On the flipside, if I play Europa Universalis 4, a game that looks and plays very similar to CKIII, the death of my country’s ruler is a minor inconvenience at worst, barely worth noticing at best. I care about the flag in EU4, not the King/Queen who’s temporarily ruling behind it.

Once you adjust your level of focus to the proper, most understandable point of view, the fun can start. But if you’re always treating it like a game of chess, you’ll often miss out on some of the best experiences to be had in the genre.

Keep it simple, pick a system

Most strategy and war games are complex because, unlike games that require quick fingers, they require a slower kind of deep focus. These games have hundreds or thousands of systems happening at once and the point is usually to find the best balance between them while advancing your own goals.

In complex strategy games the sheer number of systems (economy, trust, ballistics, supply, units, etc.) can be overwhelming even to the most experienced hardcore gamers. The smartest way forward is just to worry about one or two things and be willing to fail because of a lack of attention to other things.

If you’re trying to get into Stellaris, for example, but it feels like there’s too much going on at once and you get overwhelmed, just remember that you don’t have to “win” to have fun. Pick a race, start a game, and focus in on just your science ships and the event popups that show up in the middle of your screen. Ignore everything else until you’re ready. You might crash and burn or get totally wiped out by another species, but that just means you can start over with a little more knowledge.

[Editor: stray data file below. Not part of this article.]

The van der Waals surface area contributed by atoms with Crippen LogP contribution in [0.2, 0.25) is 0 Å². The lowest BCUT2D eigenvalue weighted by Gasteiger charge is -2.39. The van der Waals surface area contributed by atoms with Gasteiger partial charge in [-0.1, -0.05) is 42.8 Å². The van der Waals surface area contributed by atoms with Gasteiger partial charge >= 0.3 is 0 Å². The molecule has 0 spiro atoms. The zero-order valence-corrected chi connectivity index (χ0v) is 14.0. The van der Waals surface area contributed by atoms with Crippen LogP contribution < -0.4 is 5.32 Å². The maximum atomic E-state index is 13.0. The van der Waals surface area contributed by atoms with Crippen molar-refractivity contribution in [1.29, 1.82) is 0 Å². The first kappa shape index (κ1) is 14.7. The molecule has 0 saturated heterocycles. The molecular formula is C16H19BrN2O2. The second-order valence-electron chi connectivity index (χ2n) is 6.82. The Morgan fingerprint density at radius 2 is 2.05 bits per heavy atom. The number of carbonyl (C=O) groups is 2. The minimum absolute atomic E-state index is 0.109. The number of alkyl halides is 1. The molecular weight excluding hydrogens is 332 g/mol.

Time-management games require time investment

Most of the games you might find yourself daunted by are actually easier than you think. Complex real-time strategy games such as Total War and StarCraft, or even Europa Universalis and Hearts of Iron, are much easier to learn once you get into the habit of pausing the game while you take in new information and develop your strategies. Your job isn’t (usually) to keep up with the game, but to make your decisions and then unpause or wait long enough to see them executed. The meat of these games usually occurs when the action is stopped. 

And turn-based games such as Endless Space 2 or Civilization VI are even easier to deal with. Click on literally everything on your entire screen and spend as much time as you need to following rabbit holes and figuring out how to best use the in-game help, encyclopedia, or glossary system. Treat every confusing playthrough or game start as an opportunity to figure out one or two aspects of the game and either restart or learn from a bad ending as much as you need to. The key to learning any strategy game is failing until you succeed. 

These games also tend to require more than just an in-game tutorial to figure out and appreciate. Just like I’d suggest you watch a professional gaming group play Dungeons and Dragons on YouTube before you run off and invest a bunch of money into your first table-top RPG, I recommend you check out a “let’s play” video for whatever strategy game you’re considering getting into before you spend your money.